The S.E.C.’s role has traditionally been to ensure that companies disclose enough information for people to make informed investment decisions. But it does so by enforcing laws that were written before the advent of trading platforms such as Robinhood. Mr. Gensler’s first moves, those who know him say, will be investigating the GameStop surge to figure out who benefited, as there is speculation that it may have been fueled by some big funds after all.
Ten Republican senators asked President Biden on Sunday to drastically scale back his $1.9 trillion pandemic aid bill, offering a $600 billion alternative that they said could pass quickly with bipartisan support.
But their proposal met a tepid reception from Democrats, who are preparing this week to move forward with their own sweeping package — even if it means eventually cutting Republicans out of the process. Haunted by what they see as their miscalculations in 2009, the last time they controlled the government and faced an economic crisis, the White House and top Democrats are determined to move quickly this time on their stimulus plan, and reluctant to pare it back or make significant changes that would dilute it with no certainty of bringing Republicans on board.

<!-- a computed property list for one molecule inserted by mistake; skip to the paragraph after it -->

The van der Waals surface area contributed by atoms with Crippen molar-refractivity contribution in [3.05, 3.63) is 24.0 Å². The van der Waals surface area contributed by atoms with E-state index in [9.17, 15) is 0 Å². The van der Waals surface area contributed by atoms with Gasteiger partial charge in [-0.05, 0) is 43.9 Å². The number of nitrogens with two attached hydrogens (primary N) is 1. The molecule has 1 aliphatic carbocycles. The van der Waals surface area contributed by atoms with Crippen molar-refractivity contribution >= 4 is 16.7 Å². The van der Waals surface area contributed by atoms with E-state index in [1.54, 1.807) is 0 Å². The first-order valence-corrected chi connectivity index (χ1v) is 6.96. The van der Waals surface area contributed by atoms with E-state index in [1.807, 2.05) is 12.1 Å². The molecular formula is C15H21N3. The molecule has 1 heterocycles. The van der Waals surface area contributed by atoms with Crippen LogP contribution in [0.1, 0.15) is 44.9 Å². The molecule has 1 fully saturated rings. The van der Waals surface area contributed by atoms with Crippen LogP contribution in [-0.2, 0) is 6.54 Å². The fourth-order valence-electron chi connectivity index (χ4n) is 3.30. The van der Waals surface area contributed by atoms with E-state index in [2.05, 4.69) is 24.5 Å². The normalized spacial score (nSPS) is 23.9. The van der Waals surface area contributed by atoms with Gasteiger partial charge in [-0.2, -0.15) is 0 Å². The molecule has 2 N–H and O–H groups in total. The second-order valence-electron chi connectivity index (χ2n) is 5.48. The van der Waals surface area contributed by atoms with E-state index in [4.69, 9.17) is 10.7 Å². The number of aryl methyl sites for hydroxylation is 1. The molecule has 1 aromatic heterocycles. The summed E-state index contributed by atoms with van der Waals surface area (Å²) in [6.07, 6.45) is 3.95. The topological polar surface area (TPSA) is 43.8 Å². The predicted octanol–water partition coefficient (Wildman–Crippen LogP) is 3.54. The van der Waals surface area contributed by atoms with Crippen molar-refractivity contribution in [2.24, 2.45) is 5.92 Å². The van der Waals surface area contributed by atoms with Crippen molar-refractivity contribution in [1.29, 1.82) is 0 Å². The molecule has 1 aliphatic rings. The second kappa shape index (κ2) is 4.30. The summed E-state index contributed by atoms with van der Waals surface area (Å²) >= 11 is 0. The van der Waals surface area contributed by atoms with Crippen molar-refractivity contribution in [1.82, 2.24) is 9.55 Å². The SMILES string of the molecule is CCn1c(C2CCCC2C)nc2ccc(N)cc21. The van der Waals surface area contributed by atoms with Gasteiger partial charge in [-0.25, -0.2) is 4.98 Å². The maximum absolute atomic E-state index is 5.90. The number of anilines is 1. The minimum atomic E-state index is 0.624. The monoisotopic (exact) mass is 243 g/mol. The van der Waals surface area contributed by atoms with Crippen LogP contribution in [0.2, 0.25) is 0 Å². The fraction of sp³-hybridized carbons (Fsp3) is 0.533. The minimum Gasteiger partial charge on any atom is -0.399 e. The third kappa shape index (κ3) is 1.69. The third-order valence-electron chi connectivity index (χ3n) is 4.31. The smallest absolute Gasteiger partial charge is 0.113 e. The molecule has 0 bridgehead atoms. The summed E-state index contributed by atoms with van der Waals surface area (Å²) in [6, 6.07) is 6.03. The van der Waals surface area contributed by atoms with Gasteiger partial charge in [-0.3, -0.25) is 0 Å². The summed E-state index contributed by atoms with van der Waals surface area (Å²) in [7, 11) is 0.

“The dangers of undershooting our response are far greater than overshooting,” said Senator Chuck Schumer, Democrat of New York and the new majority leader. “We should have learned the lesson of 2008 and 2009, when Congress was too timid and constrained in its response to the financial crisis.”